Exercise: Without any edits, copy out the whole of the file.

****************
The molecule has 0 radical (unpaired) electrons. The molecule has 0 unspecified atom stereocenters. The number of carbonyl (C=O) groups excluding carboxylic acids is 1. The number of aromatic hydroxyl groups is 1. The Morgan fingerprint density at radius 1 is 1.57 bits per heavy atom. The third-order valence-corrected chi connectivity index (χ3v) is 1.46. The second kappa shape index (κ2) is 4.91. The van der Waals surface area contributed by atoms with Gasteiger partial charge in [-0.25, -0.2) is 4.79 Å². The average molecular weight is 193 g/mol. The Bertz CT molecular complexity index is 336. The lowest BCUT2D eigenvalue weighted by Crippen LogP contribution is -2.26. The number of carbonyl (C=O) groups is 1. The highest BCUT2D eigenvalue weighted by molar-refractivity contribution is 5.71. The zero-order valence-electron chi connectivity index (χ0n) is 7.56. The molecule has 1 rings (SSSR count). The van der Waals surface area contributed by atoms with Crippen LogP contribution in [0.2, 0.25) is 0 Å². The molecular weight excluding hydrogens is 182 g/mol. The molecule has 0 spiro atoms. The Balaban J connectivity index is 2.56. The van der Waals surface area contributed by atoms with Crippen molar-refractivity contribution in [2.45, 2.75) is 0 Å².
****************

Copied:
The molecule has 0 radical (unpaired) electrons. The molecule has 0 unspecified atom stereocenters. The number of carbonyl (C=O) groups excluding carboxylic acids is 1. The number of aromatic hydroxyl groups is 1. The Morgan fingerprint density at radius 1 is 1.57 bits per heavy atom. The third-order valence-corrected chi connectivity index (χ3v) is 1.46. The second kappa shape index (κ2) is 4.91. The van der Waals surface area contributed by atoms with Gasteiger partial charge in [-0.25, -0.2) is 4.79 Å². The average molecular weight is 193 g/mol. The Bertz CT molecular complexity index is 336. The lowest BCUT2D eigenvalue weighted by Crippen LogP contribution is -2.26. The number of carbonyl (C=O) groups is 1. The highest BCUT2D eigenvalue weighted by molar-refractivity contribution is 5.71. The zero-order valence-electron chi connectivity index (χ0n) is 7.56. The molecule has 1 rings (SSSR count). The van der Waals surface area contributed by atoms with Crippen LogP contribution in [0.2, 0.25) is 0 Å². The molecular weight excluding hydrogens is 182 g/mol. The molecule has 0 spiro atoms. The Balaban J connectivity index is 2.56. The van der Waals surface area contributed by atoms with Crippen molar-refractivity contribution in [2.45, 2.75) is 0 Å².